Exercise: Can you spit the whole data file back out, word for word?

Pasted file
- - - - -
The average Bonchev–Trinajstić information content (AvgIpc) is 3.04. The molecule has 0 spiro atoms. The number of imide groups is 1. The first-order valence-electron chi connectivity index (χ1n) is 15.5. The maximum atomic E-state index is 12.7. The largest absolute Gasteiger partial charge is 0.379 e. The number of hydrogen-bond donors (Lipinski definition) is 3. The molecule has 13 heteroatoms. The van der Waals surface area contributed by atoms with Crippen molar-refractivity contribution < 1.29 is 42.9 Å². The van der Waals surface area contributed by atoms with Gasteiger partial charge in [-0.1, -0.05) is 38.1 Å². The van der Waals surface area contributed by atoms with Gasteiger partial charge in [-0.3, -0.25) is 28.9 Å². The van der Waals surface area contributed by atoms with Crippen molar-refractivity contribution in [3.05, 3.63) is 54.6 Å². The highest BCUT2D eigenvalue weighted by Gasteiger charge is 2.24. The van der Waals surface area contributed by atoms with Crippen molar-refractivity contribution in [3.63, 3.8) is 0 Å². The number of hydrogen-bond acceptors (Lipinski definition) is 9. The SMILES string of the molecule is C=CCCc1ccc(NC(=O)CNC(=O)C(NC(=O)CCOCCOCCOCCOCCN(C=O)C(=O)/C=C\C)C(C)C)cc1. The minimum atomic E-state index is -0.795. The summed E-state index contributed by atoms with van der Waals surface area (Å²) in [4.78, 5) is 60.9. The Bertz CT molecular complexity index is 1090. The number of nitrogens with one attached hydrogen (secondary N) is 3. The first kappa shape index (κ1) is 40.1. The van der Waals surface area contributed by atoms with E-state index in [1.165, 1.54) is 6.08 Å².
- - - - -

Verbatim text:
The average Bonchev–Trinajstić information content (AvgIpc) is 3.04. The molecule has 0 spiro atoms. The number of imide groups is 1. The first-order valence-electron chi connectivity index (χ1n) is 15.5. The maximum atomic E-state index is 12.7. The largest absolute Gasteiger partial charge is 0.379 e. The number of hydrogen-bond donors (Lipinski definition) is 3. The molecule has 13 heteroatoms. The van der Waals surface area contributed by atoms with Crippen molar-refractivity contribution < 1.29 is 42.9 Å². The van der Waals surface area contributed by atoms with Gasteiger partial charge in [-0.1, -0.05) is 38.1 Å². The van der Waals surface area contributed by atoms with Gasteiger partial charge in [-0.3, -0.25) is 28.9 Å². The van der Waals surface area contributed by atoms with Crippen molar-refractivity contribution in [3.05, 3.63) is 54.6 Å². The highest BCUT2D eigenvalue weighted by Gasteiger charge is 2.24. The van der Waals surface area contributed by atoms with Crippen molar-refractivity contribution in [3.63, 3.8) is 0 Å². The number of hydrogen-bond acceptors (Lipinski definition) is 9. The SMILES string of the molecule is C=CCCc1ccc(NC(=O)CNC(=O)C(NC(=O)CCOCCOCCOCCOCCN(C=O)C(=O)/C=C\C)C(C)C)cc1. The minimum atomic E-state index is -0.795. The summed E-state index contributed by atoms with van der Waals surface area (Å²) in [4.78, 5) is 60.9. The Bertz CT molecular complexity index is 1090. The number of nitrogens with one attached hydrogen (secondary N) is 3. The first kappa shape index (κ1) is 40.1. The van der Waals surface area contributed by atoms with E-state index in [1.165, 1.54) is 6.08 Å².